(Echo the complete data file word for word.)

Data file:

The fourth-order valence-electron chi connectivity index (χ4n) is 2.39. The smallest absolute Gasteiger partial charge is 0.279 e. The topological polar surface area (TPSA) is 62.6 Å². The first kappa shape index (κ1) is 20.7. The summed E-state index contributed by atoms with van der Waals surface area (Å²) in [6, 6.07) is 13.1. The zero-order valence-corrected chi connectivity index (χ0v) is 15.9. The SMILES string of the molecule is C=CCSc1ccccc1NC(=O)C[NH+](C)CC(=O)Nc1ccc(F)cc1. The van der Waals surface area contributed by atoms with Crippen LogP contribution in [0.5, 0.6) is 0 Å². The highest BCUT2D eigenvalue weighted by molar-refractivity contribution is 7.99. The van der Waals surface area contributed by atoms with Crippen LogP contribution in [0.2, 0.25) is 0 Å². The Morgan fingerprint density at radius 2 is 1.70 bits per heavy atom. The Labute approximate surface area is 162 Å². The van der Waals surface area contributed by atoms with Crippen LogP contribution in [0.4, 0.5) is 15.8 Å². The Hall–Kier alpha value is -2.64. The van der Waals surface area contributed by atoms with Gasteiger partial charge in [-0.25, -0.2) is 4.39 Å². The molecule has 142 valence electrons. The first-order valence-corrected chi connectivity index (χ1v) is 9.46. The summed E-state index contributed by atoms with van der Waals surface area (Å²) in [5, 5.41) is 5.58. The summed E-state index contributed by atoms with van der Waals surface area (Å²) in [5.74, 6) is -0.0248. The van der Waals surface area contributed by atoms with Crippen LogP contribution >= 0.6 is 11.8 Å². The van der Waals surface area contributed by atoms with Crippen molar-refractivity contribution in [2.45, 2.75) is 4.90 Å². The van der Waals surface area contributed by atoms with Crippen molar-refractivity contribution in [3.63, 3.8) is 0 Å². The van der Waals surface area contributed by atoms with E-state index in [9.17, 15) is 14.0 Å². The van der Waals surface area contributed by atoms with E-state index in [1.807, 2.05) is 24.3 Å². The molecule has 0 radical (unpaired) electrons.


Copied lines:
The fourth-order valence-electron chi connectivity index (χ4n) is 2.39. The smallest absolute Gasteiger partial charge is 0.279 e. The topological polar surface area (TPSA) is 62.6 Å². The first kappa shape index (κ1) is 20.7. The summed E-state index contributed by atoms with van der Waals surface area (Å²) in [6, 6.07) is 13.1. The zero-order valence-corrected chi connectivity index (χ0v) is 15.9. The SMILES string of the molecule is C=CCSc1ccccc1NC(=O)C[NH+](C)CC(=O)Nc1ccc(F)cc1. The van der Waals surface area contributed by atoms with Crippen LogP contribution in [0.5, 0.6) is 0 Å². The highest BCUT2D eigenvalue weighted by molar-refractivity contribution is 7.99. The van der Waals surface area contributed by atoms with Crippen LogP contribution in [0.2, 0.25) is 0 Å². The Morgan fingerprint density at radius 2 is 1.70 bits per heavy atom. The Labute approximate surface area is 162 Å². The van der Waals surface area contributed by atoms with Crippen LogP contribution in [0.4, 0.5) is 15.8 Å². The Hall–Kier alpha value is -2.64. The van der Waals surface area contributed by atoms with Gasteiger partial charge in [-0.25, -0.2) is 4.39 Å². The molecule has 142 valence electrons. The first-order valence-corrected chi connectivity index (χ1v) is 9.46. The summed E-state index contributed by atoms with van der Waals surface area (Å²) in [5, 5.41) is 5.58. The summed E-state index contributed by atoms with van der Waals surface area (Å²) in [5.74, 6) is -0.0248. The van der Waals surface area contributed by atoms with Crippen LogP contribution >= 0.6 is 11.8 Å². The van der Waals surface area contributed by atoms with Crippen molar-refractivity contribution in [2.45, 2.75) is 4.90 Å². The van der Waals surface area contributed by atoms with Crippen molar-refractivity contribution in [3.63, 3.8) is 0 Å². The van der Waals surface area contributed by atoms with E-state index in [9.17, 15) is 14.0 Å². The van der Waals surface area contributed by atoms with E-state index in [1.807, 2.05) is 24.3 Å². The molecule has 0 radical (unpaired) electrons.